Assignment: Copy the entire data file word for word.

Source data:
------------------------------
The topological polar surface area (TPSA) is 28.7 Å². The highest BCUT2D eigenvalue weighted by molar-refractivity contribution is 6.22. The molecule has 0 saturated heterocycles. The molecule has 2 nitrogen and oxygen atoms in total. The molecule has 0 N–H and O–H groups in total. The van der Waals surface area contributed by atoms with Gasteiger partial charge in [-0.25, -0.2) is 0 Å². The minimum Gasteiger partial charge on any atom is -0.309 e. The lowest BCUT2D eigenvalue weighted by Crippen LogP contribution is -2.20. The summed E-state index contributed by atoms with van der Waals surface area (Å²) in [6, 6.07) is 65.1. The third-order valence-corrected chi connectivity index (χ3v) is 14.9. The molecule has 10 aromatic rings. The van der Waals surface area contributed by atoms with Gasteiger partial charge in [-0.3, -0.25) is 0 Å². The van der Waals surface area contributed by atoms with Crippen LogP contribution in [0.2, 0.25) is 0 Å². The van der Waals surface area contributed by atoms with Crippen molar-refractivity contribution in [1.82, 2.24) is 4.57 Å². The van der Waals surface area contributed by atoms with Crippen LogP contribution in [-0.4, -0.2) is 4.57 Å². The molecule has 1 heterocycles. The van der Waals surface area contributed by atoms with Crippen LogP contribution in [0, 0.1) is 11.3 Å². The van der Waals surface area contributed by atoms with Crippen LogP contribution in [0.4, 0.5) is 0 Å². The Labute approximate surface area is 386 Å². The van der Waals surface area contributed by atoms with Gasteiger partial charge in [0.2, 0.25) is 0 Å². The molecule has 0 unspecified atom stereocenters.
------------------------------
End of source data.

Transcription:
The topological polar surface area (TPSA) is 28.7 Å². The highest BCUT2D eigenvalue weighted by molar-refractivity contribution is 6.22. The molecule has 0 saturated heterocycles. The molecule has 2 nitrogen and oxygen atoms in total. The molecule has 0 N–H and O–H groups in total. The van der Waals surface area contributed by atoms with Gasteiger partial charge in [-0.25, -0.2) is 0 Å². The minimum Gasteiger partial charge on any atom is -0.309 e. The lowest BCUT2D eigenvalue weighted by Crippen LogP contribution is -2.20. The summed E-state index contributed by atoms with van der Waals surface area (Å²) in [6, 6.07) is 65.1. The third-order valence-corrected chi connectivity index (χ3v) is 14.9. The molecule has 10 aromatic rings. The van der Waals surface area contributed by atoms with Gasteiger partial charge in [-0.3, -0.25) is 0 Å². The van der Waals surface area contributed by atoms with Crippen LogP contribution in [0.2, 0.25) is 0 Å². The van der Waals surface area contributed by atoms with Crippen molar-refractivity contribution in [1.82, 2.24) is 4.57 Å². The van der Waals surface area contributed by atoms with Crippen LogP contribution in [-0.4, -0.2) is 4.57 Å². The molecule has 1 heterocycles. The van der Waals surface area contributed by atoms with Crippen LogP contribution in [0, 0.1) is 11.3 Å². The van der Waals surface area contributed by atoms with Crippen LogP contribution in [0.4, 0.5) is 0 Å². The Labute approximate surface area is 386 Å². The van der Waals surface area contributed by atoms with Gasteiger partial charge in [0.2, 0.25) is 0 Å². The molecule has 0 unspecified atom stereocenters.